He bangs the keys helplessly, the dissonance ringing in his ears as the fear bubbles up inside of him.
I can’t do this, he thinks to himself. I’m a performer, not a composer.
“I give up,” he states aloud to the girl lounging on his couch, reading her book.
Cynthia snorts, not bothering to look up. “You’ve barely been at it for an hour.”
“Mozart wrote the overture for Don Giovanni in three hours. And I’ve got nothing,” he groaned.
She looks up at him with a raised eyebrow and a dubious expression. “Are you Mozart?”
He’s baffled by her question. “Well, no, but –”
“But nothing! You know it took Margaret Mitchell ten years to write this book?” she retorts, waving her tattered copy of Gone with the Wind in the air as proof.
“But that’s different,” he protests.
“Barely. Stringing together notes and words are very similar endeavors, and both require just as much patience.”
Cynthia’s indifference wounds his ego. Could she not see he was toiling? He has tried to develop a melody, has switched to focusing on chord progressions, and finally settled on first deciding what scale to play in, but not a spark of inspiration flakes on his damp imagination.
“Well if it’s so easy, why don’t you try?” he challenges sourly.
Silently, Cynthia sets her book face down as to save her page and hoists herself off the couch. She slides on the piano stool next to him, brushing his arm with the carelessness of an acquainted friend, and he notes her hair smells of peaches.
Her fingers hover over the piano for a prolonged moment, and just as he’s about to point out his task is not as easy as it looks, she begins to play. It’s a broken minor, something a child could have accidentally stumbled across, but the sound of it insinuates something deliciously tempestuous, yet forbidden. She plays a measly two bars before blowing back her bangs and switching to a completely new theme, a simple syncopation and progression of an A minor in C scale. She taps out a little twinkling melody with her right hand, and from there her attempt starts to unravel; her hands stray too far from the relative octave, or she unintentionally betrays the scale she had committed too. But, trying her hardest to reel herself back, she coats over her mistakes and discovers an infinite number of new paths to explore.
He listens breathlessly, enchanted, trying to negate his classical training when she pairs chords and notes wrong, but pleased when she fixes her mistakes quickly. Her form is elementary and dexterity crude, but she, with her writer’s brain, is able to do something with the piano he has never been able to accomplish: transform it into a tool of communication. Through the notes he discovers hints of her personality and mood, associating certain bars with her opinions based on their quirkiness and energy.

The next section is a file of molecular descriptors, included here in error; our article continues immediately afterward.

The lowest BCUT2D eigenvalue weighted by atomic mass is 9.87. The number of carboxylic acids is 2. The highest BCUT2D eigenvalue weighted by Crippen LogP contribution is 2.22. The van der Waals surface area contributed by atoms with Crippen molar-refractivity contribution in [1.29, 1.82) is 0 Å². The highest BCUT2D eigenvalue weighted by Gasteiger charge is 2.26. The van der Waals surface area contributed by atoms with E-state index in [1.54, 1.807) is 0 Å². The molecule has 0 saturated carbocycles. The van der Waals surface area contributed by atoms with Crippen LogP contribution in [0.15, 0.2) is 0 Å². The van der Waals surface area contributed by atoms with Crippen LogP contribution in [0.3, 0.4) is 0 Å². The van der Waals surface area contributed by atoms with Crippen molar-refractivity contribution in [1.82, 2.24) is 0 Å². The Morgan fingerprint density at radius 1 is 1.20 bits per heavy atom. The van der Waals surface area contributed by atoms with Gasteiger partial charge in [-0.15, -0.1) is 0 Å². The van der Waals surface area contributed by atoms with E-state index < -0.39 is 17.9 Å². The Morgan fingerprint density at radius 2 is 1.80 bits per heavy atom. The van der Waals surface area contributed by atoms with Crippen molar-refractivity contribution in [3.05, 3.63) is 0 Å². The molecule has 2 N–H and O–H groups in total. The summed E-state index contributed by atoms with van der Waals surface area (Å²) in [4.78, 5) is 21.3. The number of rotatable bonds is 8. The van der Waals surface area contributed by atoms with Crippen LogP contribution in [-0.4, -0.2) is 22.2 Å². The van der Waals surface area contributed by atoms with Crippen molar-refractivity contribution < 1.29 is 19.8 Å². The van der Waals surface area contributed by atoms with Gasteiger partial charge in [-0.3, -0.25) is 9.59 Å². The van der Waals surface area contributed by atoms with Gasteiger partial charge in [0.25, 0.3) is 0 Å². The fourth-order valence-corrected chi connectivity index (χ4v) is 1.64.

It isn’t a song, not by far, and both of them knew that. But she isn’t trying to write a song, not right now. Instead, she is translating her thoughts to these keys, with 7 letters instead of her accustomed 26.
When the room finally falls silent, he stares at her.
“I know it’s not very good,” Cynthia goes to apologize, after his prolonged silence, ducking behind a curtain of strawberry blonde hair.
“It was amazing, considering you don’t have much formal training,” he assures, but he can’t tell that his tone accidentally carries the jealousy which has been building up inside of him. Why was it Cynthia, with very little musical talent – who writes as she goes and makes dozens of mistakes and can never replicate a tune she makes up because it immediately flits out of her hyperactive mind – is able to create something beautiful, and meanwhile he, the trained expert, is bound to the confines of another musician’s bars?
“It’s your turn,” she nudges him, out of his preoccupied mind, her tone more patient now than before.
He looks down ashamedly at his hands, who lay limp in his lap. He shakes his head. “I can’t.”
“You know the difference, between you and I?” Cynthia asks, as if she can read his mind.
She takes his bewildered expression as a nonverbal go ahead. “I’m not afraid of producing nonsense. Inspiration won’t come to you simply because you’re too rigid, not because it’s impossible for you to find any. You’re too unwilling to cooperate and coax it out. You’re going to make mistakes, you’re going to stumble and have to revise and revise and, guess what? Revise some more. But if you don’t start somewhere, you’ll never get anywhere.”
He turns to look down at Cynthia, beside him, beaming up at him with her kind, hopeful hazel eyes. “Why is it so important to you that I do this?”
She smiles as she weaves her fingers through his, before returning to meet his gaze. Softly, her voice twinkling like the keys on the highest piano octave, she says, “Because you have a song full of wonder and wisdom hidden behind the green in your eyes, Brently Baer. And, frankly, I find it selfish of you to keep such a treasure from the world.”
Edited by Zack Iezzi